Process work is a cross-disciplinary approach to support individual and collective change. It developed in the 1970s and 1980s when Dr. Arnold Mindell, a Jungian analyst in Zurich, Switzerland, began researching illness as a meaningful expression of the unconscious mind. Also known as process-oriented psychology (POP) or dreambody work, Process Work offers new ways of working with areas of life that are experienced as problematic or painful. Physical symptoms, relationship problems, group conflicts and social tensions, when approached with curiosity and respect, can lead to new information that is vital for personal and collective growth.
With its roots in Jungian psychology, Taoism and physics, Process Work believes that the solution to a problem is contained within the disturbance itself and provides a practical framework through which individuals, couples, families and groups can connect with greater awareness and creativity.
Process work or "pw" (often called "process oriented psychology" or "POP" in Europe and Asia) is a multicultural, multileveled awareness practice. Process work is an evolving, trans-disciplinary approach supporting individuals, relationships and organisations to discover themselves. Process work focuses on awareness to track "real" and "imaginary" psychological and physical processes that illuminate and possibly resolve inner, relationship, team, and world issues. PW theories and methods are available for anyone to experience, and can be tested.
There are three levels of focus:
At the level of consensus reality, process work deals with "real" events, problems, and issues connected with the development of individuals, couples, businesses and cities. Groups and individuals use feelings and facts, to describe conflicts, issues or problems.
At the level of dreamland, process work deals with dreams, deep feelings, the unspoken truths, "double" or unintentional body signals, "ghosts" (unrepresented figures) and ghost roles in the stories and myths of individuals and organisations. History, visions and trans-generational events are important. Here to, the effects of the future on the present may be sensed.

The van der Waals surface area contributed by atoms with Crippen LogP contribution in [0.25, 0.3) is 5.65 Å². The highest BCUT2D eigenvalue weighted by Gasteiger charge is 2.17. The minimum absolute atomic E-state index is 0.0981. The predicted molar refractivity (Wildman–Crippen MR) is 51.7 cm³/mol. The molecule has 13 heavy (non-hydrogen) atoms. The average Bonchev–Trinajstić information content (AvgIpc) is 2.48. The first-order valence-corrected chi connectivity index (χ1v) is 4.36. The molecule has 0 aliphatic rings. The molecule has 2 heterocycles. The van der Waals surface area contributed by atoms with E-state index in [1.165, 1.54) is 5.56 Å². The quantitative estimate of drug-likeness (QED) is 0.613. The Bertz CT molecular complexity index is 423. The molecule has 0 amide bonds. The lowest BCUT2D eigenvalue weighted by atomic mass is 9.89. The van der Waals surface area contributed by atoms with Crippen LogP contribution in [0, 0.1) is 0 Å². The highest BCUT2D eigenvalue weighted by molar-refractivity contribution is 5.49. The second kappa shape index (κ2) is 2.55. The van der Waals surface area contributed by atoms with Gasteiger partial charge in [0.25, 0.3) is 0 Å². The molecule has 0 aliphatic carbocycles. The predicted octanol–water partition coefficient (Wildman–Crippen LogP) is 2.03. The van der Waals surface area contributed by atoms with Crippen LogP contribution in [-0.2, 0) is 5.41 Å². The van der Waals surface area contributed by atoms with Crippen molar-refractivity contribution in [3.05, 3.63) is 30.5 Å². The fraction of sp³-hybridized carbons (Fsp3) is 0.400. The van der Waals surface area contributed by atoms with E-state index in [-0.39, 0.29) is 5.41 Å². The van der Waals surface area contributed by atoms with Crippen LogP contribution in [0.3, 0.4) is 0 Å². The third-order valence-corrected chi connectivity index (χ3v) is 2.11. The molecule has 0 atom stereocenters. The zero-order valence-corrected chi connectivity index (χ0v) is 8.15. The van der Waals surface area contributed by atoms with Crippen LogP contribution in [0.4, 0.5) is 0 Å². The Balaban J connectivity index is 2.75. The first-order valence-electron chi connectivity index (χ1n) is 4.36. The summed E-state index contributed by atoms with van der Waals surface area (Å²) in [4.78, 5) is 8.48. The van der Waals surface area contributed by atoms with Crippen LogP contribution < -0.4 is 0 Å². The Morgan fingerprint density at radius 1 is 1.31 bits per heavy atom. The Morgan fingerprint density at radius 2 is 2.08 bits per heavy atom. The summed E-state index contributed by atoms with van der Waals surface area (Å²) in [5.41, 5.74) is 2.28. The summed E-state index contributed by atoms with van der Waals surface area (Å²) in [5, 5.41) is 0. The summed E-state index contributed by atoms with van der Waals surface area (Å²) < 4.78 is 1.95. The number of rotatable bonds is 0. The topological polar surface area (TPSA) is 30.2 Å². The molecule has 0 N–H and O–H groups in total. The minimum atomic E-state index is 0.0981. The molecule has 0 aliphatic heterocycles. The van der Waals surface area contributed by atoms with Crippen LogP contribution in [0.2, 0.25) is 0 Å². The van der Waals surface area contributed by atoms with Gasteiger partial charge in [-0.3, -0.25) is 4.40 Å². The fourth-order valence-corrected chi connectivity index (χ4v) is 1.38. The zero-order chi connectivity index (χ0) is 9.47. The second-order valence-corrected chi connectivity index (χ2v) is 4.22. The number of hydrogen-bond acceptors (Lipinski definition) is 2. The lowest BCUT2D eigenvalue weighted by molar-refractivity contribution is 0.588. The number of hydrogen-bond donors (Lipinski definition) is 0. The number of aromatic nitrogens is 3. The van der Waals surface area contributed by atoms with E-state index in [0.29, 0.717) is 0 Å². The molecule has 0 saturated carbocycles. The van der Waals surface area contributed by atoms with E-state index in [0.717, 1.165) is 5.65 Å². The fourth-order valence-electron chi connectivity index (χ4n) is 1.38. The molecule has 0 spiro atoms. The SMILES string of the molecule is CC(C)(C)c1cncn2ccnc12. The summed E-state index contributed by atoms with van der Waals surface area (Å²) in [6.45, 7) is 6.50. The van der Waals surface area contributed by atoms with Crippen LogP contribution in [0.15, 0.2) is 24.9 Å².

At the deepest non-dualistic or "essence" level, process work deals with the sense of tendencies which can be felt to move us, but not easily expressed yet in words. This area of human life is sometimes like a subtle atmosphere around people and events, an atmosphere, which can be felt as a moving force, which has not yet explicated itself.
a. Taoism speaks of this level in terms of the "the Tao which cannot be said."
b. In quantum physics, Heisenberg spoke of "tendencies" of the quantum wave function. David Bohm spoke of this area in terms of a system's quantum waves or "pilot waves".
c. This level is non-dualistic: here there are no conflicts. It is a "hyperspace" or detached distance from which we can gain an overview of events.
The process view on learning is that no one "petal" of the flower can be looked at without remembering the other "petals". Thus, politics for example can not be studied without dream work, Comawork can not be understood without family or small group work, extreme states must be studied with politics, world work needs dream and body work, physics makes sense only with psychology, and psychology should be studied with cosmology, that is, the study of the whole universe etc.
The applications of process work form a kind of "flower", with many petals. The centre of the flower is "awareness work", that is noticing what is happening and following it. Applications include body and coma work, extreme state (or psychiatric) work, relationships and small groups, movement and dream work with images and mythology. "Worldwork" applications include organisational development, diversity issues, social action, world planning and conflict management. Finally, there are applications to research in politics, integration of the sciences as well as exploration of religious and mystical traditions, theatre and performance.
Process Oriented Psychology Australia
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